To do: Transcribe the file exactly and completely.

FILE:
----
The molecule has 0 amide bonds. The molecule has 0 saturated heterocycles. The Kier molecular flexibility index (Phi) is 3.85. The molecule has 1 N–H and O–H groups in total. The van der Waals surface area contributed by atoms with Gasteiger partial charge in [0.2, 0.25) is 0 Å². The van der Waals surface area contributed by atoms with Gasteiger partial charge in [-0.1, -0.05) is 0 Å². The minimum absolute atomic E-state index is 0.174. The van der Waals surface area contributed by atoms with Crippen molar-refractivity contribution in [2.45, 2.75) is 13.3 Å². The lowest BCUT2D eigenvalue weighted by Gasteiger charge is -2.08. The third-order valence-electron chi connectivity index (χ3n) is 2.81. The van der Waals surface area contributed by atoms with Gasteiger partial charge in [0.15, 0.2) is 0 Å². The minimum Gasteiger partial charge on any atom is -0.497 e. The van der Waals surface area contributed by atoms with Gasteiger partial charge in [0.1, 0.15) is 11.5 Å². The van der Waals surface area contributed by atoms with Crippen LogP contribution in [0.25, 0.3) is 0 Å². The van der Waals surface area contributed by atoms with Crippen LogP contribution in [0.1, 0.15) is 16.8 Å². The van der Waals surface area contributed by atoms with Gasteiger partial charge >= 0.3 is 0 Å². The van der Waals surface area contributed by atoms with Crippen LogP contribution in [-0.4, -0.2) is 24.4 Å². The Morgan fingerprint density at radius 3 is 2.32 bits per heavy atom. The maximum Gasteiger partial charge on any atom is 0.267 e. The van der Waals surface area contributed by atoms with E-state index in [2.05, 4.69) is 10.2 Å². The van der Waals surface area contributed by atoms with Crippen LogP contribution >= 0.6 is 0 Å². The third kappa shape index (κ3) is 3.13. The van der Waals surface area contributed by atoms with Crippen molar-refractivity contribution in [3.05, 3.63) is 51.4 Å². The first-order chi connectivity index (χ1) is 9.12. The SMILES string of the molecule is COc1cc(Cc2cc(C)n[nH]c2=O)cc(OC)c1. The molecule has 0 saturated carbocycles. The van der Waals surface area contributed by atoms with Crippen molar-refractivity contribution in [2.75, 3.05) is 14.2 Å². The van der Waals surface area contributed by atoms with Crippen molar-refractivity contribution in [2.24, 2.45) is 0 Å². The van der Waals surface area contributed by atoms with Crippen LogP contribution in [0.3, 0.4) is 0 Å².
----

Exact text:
The molecule has 0 amide bonds. The molecule has 0 saturated heterocycles. The Kier molecular flexibility index (Phi) is 3.85. The molecule has 1 N–H and O–H groups in total. The van der Waals surface area contributed by atoms with Gasteiger partial charge in [0.2, 0.25) is 0 Å². The van der Waals surface area contributed by atoms with Gasteiger partial charge in [-0.1, -0.05) is 0 Å². The minimum absolute atomic E-state index is 0.174. The van der Waals surface area contributed by atoms with Crippen molar-refractivity contribution in [2.45, 2.75) is 13.3 Å². The lowest BCUT2D eigenvalue weighted by Gasteiger charge is -2.08. The third-order valence-electron chi connectivity index (χ3n) is 2.81. The van der Waals surface area contributed by atoms with Gasteiger partial charge in [0.15, 0.2) is 0 Å². The minimum Gasteiger partial charge on any atom is -0.497 e. The van der Waals surface area contributed by atoms with Gasteiger partial charge in [0.1, 0.15) is 11.5 Å². The van der Waals surface area contributed by atoms with Crippen LogP contribution in [0.25, 0.3) is 0 Å². The van der Waals surface area contributed by atoms with Crippen LogP contribution in [0.1, 0.15) is 16.8 Å². The van der Waals surface area contributed by atoms with Gasteiger partial charge >= 0.3 is 0 Å². The van der Waals surface area contributed by atoms with Crippen LogP contribution in [-0.4, -0.2) is 24.4 Å². The Morgan fingerprint density at radius 3 is 2.32 bits per heavy atom. The maximum Gasteiger partial charge on any atom is 0.267 e. The van der Waals surface area contributed by atoms with E-state index in [2.05, 4.69) is 10.2 Å². The van der Waals surface area contributed by atoms with Crippen LogP contribution >= 0.6 is 0 Å². The third kappa shape index (κ3) is 3.13. The van der Waals surface area contributed by atoms with Crippen molar-refractivity contribution in [3.05, 3.63) is 51.4 Å². The first-order chi connectivity index (χ1) is 9.12. The SMILES string of the molecule is COc1cc(Cc2cc(C)n[nH]c2=O)cc(OC)c1. The molecule has 0 saturated carbocycles. The van der Waals surface area contributed by atoms with Crippen molar-refractivity contribution in [2.75, 3.05) is 14.2 Å². The van der Waals surface area contributed by atoms with Crippen molar-refractivity contribution in [2.24, 2.45) is 0 Å². The van der Waals surface area contributed by atoms with Crippen LogP contribution in [0.3, 0.4) is 0 Å².